Mr. Finnegan and the Federal Conciliation Service '? 

Mr. Ploetz. Well, as you stated there, it was a flat "no." It became 
rather frustrating. Senator, to seek every avenue and contact as many 
people as I possibly could think of, hoping and praying that the settle- 
ment of the strike could be brought about. As I stated before, I con- 
tacted the clergy, I met with the 

Senator Mundt. The question, Mr. Ploetz, was, "\^^iat response did 
you get from the Federal Conciliation Service to that suggestion? 

Mr. Ploetz. Well, I don't recall what the exact answer was. Senator. 

Senator Mundt. Let me read you what was in this same article in 
your hometown paper and see if that refreshes your memory : 

Joseph Finnegan, head of the Service, said in a telephone interview from his 
Washington, D. C, home, the request represented an irresponsible, self-serving 
politically expedient statement, calculated to serve no useful purpose, except to 
impede mediation efforts. 

Did you get any other response than that, or was that the final 
response that you received ? 

Mr. Ploetz. I think that was the final response that I received, 
Senator. 

Senator Mundt. I couldn't hear you, Mr. Ploetz ? 

Mr. Ploetz. I believe that was the final response. 

Senator Mundt. That was the final response. 

Mr. Ploetz. I was just looking in my brief case. I thought per- 
haps I had the letter from Mr. Finnegan right in here. 

I don't believe I have it. 

Senator Mundt. You don't have it. 

Mr. Ploetz. I don't believe I got it in here. 

Senator Mundt. I don't believe you need it, the letter. You have 
verified the accuracy of the news story and the approach that you 
made and the answer that you got. It seems to me that unless you 
have something else you want to contribute in that connection, you 
wouldn't need to find the letter. That speaks for itself. Mayor 
Ploetz, hindsight is always better than foresight. If you were going 
to start in today, with the experiences as you had them in connection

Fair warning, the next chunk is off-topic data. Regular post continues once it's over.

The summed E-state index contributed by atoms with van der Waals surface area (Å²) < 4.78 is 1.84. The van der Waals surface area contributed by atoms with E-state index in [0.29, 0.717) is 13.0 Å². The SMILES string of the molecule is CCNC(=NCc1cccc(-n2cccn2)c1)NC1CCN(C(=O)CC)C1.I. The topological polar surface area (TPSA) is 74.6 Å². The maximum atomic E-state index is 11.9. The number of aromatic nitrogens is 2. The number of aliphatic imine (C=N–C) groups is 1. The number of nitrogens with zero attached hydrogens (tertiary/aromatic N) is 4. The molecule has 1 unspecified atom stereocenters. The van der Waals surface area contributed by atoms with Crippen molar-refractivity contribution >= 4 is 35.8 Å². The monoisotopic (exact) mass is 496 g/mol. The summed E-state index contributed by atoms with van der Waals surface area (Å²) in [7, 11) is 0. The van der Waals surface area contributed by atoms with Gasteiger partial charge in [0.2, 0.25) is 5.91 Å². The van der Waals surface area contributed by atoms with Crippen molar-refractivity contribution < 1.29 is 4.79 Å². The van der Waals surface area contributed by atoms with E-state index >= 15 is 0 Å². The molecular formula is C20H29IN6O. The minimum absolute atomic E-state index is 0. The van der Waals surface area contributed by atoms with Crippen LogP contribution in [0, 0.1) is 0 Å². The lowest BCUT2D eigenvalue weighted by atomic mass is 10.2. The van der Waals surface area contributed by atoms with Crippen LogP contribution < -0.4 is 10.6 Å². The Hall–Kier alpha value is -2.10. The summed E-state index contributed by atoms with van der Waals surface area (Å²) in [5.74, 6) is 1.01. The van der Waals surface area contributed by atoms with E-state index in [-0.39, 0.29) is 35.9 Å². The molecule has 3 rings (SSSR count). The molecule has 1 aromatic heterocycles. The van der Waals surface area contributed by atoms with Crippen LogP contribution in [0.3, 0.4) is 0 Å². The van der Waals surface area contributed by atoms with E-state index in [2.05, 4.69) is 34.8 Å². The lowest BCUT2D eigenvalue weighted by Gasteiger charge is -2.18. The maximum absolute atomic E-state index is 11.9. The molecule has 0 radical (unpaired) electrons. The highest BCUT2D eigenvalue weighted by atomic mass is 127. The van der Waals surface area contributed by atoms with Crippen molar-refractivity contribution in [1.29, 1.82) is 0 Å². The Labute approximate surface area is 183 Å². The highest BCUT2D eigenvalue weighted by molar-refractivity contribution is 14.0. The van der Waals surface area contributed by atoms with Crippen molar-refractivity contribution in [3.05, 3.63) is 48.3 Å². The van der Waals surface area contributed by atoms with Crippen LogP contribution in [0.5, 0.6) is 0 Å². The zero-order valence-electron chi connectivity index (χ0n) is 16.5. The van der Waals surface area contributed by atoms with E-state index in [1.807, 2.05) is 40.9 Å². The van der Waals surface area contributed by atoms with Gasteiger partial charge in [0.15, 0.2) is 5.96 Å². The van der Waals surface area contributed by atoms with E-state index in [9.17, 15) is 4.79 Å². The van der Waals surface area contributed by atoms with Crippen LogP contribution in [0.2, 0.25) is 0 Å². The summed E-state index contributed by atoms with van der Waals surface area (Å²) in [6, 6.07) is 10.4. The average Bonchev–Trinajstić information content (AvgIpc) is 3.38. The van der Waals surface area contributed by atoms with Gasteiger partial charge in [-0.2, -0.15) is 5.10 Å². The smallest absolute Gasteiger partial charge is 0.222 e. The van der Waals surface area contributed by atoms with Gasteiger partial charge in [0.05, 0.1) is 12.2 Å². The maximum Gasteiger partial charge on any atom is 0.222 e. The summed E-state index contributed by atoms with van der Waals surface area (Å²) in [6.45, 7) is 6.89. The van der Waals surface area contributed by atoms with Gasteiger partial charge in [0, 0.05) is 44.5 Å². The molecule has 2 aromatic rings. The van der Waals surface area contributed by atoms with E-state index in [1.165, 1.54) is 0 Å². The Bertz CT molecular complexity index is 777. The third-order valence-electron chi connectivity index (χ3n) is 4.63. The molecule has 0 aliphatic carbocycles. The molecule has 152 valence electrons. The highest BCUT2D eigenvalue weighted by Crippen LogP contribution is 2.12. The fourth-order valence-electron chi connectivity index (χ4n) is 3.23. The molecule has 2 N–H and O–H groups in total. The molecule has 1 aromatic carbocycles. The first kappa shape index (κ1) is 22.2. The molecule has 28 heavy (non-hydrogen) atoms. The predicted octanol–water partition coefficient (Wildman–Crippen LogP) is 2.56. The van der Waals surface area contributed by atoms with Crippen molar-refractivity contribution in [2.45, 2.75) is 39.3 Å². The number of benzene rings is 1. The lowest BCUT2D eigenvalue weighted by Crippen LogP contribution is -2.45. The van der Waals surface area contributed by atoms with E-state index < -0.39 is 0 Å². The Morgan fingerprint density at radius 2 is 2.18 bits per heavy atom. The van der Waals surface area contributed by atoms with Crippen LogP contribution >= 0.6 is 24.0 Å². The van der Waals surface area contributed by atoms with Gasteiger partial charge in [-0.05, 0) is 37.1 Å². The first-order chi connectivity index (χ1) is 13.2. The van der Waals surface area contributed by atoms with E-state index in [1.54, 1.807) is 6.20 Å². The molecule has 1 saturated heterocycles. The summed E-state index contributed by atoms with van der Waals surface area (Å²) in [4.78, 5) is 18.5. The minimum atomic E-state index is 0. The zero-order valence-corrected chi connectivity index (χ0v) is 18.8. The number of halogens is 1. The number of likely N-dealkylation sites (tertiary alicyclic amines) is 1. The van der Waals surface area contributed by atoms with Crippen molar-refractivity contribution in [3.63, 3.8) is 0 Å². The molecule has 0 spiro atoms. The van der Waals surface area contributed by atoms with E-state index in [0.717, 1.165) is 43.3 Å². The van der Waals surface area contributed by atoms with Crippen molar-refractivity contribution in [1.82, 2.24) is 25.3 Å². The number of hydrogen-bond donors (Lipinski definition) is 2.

with this clay boat incident, what would you do differently now from 
what you did then ? 

Mr. Ploetz. Senator, if there would be a recurrence, or, I should 
say, if I were to do the same thing over again, my prime concern 

Senator Mundt. Do you mean now that 3''ou are telling the com- 
mittee that if this were all to happen again, knowing everything that 
you know now you still wouldn't have sent any more policemen down 
there to keep order ? 

Mr. Ploetz. Well, you didn't let me finish. Senator. 

Senator Mundt. Well, that is what you said that far. That 
startled me so that I wanted to see if I heard you correctly. 

Mr. Ploetz. Let me set the record straight on that, as far as the 
police powers are concerned. 



9446 IMPROPER ACTIVITIES IX THE LABOR FIELD 

No doubt I "would try to get as many policemen down tliere, or law 
enforcement peo])le down there, as I possil)ly could. 

Senator Mu jXdt. All right. The first difference that you would do 
now, with the backaround of experience that you have had, would be 
that you would liave put more policemen on the job, on the spot, 
right'? 

Mr. Pr.oKTZ. Tliat is right. 

Senator Muxdt. What else would you do differently ? 

Mr. Ploetz. But as far as the actual unloading is concerned of tliat 
clay, regardless of how many men I would have doAvn there, if I 
thouglit that there might be any people injured, or might be any 
bloodshed, or anj'thing of that nature, I still would not allow any 
loading to go on until I know that the safety and welfare of the people 
was not in jeopardy. 

Senator Mundt. Let's stop at that point a minute. You mentioned 
that a great many times, that you were against bloodshed and against 
killing, and that certainly is a commendable position. 

But just wlio did you think was going to create the bloodshed down 
there? 

Who did you think might be killing somebody? It wasn't going 
to be the spectators. We can start out by eliminating them. It 
wouldn't be the women and children who were going to attack any-